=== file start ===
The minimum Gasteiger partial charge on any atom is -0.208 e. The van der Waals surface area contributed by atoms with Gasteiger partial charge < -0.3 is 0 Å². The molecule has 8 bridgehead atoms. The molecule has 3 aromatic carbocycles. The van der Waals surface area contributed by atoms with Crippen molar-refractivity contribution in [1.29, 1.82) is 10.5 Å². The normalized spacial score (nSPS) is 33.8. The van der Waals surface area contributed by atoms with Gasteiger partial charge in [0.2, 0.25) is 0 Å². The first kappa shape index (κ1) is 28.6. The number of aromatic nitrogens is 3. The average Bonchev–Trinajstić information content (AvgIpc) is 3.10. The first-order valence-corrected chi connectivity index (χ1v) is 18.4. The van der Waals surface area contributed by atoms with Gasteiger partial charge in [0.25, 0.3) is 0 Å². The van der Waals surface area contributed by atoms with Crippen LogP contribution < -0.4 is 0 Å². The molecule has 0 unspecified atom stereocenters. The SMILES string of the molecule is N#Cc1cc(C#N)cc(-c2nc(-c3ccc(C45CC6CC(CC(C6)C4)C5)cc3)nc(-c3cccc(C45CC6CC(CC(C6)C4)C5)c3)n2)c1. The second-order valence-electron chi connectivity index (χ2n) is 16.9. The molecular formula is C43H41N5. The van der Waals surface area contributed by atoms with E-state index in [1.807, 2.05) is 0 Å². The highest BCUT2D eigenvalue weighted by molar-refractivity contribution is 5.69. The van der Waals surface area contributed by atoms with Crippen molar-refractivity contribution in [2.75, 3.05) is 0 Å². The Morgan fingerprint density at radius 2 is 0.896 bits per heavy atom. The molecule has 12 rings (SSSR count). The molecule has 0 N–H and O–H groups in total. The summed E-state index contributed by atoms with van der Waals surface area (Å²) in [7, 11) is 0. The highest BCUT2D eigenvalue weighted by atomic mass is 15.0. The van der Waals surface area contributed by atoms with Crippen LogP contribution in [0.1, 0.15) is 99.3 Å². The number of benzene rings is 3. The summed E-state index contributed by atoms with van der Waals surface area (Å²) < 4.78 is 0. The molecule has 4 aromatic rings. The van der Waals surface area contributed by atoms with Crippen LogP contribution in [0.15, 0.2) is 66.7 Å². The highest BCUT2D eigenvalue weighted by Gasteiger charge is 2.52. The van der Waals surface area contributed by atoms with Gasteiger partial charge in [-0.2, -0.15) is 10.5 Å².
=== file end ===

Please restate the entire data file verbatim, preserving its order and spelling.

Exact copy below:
The minimum Gasteiger partial charge on any atom is -0.208 e. The van der Waals surface area contributed by atoms with Gasteiger partial charge < -0.3 is 0 Å². The molecule has 8 bridgehead atoms. The molecule has 3 aromatic carbocycles. The van der Waals surface area contributed by atoms with Crippen molar-refractivity contribution in [1.29, 1.82) is 10.5 Å². The normalized spacial score (nSPS) is 33.8. The van der Waals surface area contributed by atoms with Gasteiger partial charge in [0.2, 0.25) is 0 Å². The first kappa shape index (κ1) is 28.6. The number of aromatic nitrogens is 3. The average Bonchev–Trinajstić information content (AvgIpc) is 3.10. The first-order valence-corrected chi connectivity index (χ1v) is 18.4. The van der Waals surface area contributed by atoms with Gasteiger partial charge in [0.25, 0.3) is 0 Å². The van der Waals surface area contributed by atoms with Crippen LogP contribution < -0.4 is 0 Å². The molecule has 0 unspecified atom stereocenters. The SMILES string of the molecule is N#Cc1cc(C#N)cc(-c2nc(-c3ccc(C45CC6CC(CC(C6)C4)C5)cc3)nc(-c3cccc(C45CC6CC(CC(C6)C4)C5)c3)n2)c1. The second-order valence-electron chi connectivity index (χ2n) is 16.9. The molecular formula is C43H41N5. The van der Waals surface area contributed by atoms with E-state index in [1.807, 2.05) is 0 Å². The highest BCUT2D eigenvalue weighted by molar-refractivity contribution is 5.69. The van der Waals surface area contributed by atoms with Crippen molar-refractivity contribution in [2.75, 3.05) is 0 Å². The Morgan fingerprint density at radius 2 is 0.896 bits per heavy atom. The molecule has 12 rings (SSSR count). The molecule has 0 N–H and O–H groups in total. The summed E-state index contributed by atoms with van der Waals surface area (Å²) in [7, 11) is 0. The highest BCUT2D eigenvalue weighted by atomic mass is 15.0. The van der Waals surface area contributed by atoms with Crippen LogP contribution in [0.1, 0.15) is 99.3 Å². The number of benzene rings is 3. The summed E-state index contributed by atoms with van der Waals surface area (Å²) < 4.78 is 0. The molecule has 4 aromatic rings. The van der Waals surface area contributed by atoms with Crippen LogP contribution in [0.15, 0.2) is 66.7 Å². The highest BCUT2D eigenvalue weighted by Gasteiger charge is 2.52. The van der Waals surface area contributed by atoms with Gasteiger partial charge in [-0.2, -0.15) is 10.5 Å².